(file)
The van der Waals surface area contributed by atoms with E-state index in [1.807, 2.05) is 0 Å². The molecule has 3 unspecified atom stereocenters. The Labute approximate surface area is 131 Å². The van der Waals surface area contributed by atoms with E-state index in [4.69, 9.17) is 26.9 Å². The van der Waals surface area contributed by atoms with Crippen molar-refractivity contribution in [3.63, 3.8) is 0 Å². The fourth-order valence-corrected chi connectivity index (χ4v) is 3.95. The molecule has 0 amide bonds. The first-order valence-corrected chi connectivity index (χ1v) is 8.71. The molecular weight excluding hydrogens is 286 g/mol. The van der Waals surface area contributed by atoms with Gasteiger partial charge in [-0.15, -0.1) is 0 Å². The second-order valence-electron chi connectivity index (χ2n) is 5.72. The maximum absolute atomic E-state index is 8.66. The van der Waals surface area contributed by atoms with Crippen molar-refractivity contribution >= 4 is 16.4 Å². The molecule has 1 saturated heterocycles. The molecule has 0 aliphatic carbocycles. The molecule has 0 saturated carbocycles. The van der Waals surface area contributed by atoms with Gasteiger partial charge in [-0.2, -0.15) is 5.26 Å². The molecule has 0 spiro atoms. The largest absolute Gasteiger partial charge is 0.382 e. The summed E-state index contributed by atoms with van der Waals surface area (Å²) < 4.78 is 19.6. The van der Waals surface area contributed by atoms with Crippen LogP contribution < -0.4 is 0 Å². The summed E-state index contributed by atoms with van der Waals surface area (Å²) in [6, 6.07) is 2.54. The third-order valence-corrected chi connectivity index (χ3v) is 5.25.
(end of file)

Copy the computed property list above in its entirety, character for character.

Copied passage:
The van der Waals surface area contributed by atoms with E-state index in [1.807, 2.05) is 0 Å². The molecule has 3 unspecified atom stereocenters. The Labute approximate surface area is 131 Å². The van der Waals surface area contributed by atoms with E-state index in [4.69, 9.17) is 26.9 Å². The van der Waals surface area contributed by atoms with Crippen molar-refractivity contribution in [3.63, 3.8) is 0 Å². The fourth-order valence-corrected chi connectivity index (χ4v) is 3.95. The molecule has 0 amide bonds. The first-order valence-corrected chi connectivity index (χ1v) is 8.71. The molecular weight excluding hydrogens is 286 g/mol. The van der Waals surface area contributed by atoms with Gasteiger partial charge in [-0.15, -0.1) is 0 Å². The second-order valence-electron chi connectivity index (χ2n) is 5.72. The maximum absolute atomic E-state index is 8.66. The van der Waals surface area contributed by atoms with Crippen molar-refractivity contribution >= 4 is 16.4 Å². The molecule has 1 saturated heterocycles. The molecule has 0 aliphatic carbocycles. The molecule has 0 saturated carbocycles. The van der Waals surface area contributed by atoms with Gasteiger partial charge in [-0.2, -0.15) is 5.26 Å². The molecule has 0 spiro atoms. The largest absolute Gasteiger partial charge is 0.382 e. The summed E-state index contributed by atoms with van der Waals surface area (Å²) < 4.78 is 19.6. The van der Waals surface area contributed by atoms with Crippen LogP contribution < -0.4 is 0 Å². The summed E-state index contributed by atoms with van der Waals surface area (Å²) in [6, 6.07) is 2.54. The third-order valence-corrected chi connectivity index (χ3v) is 5.25.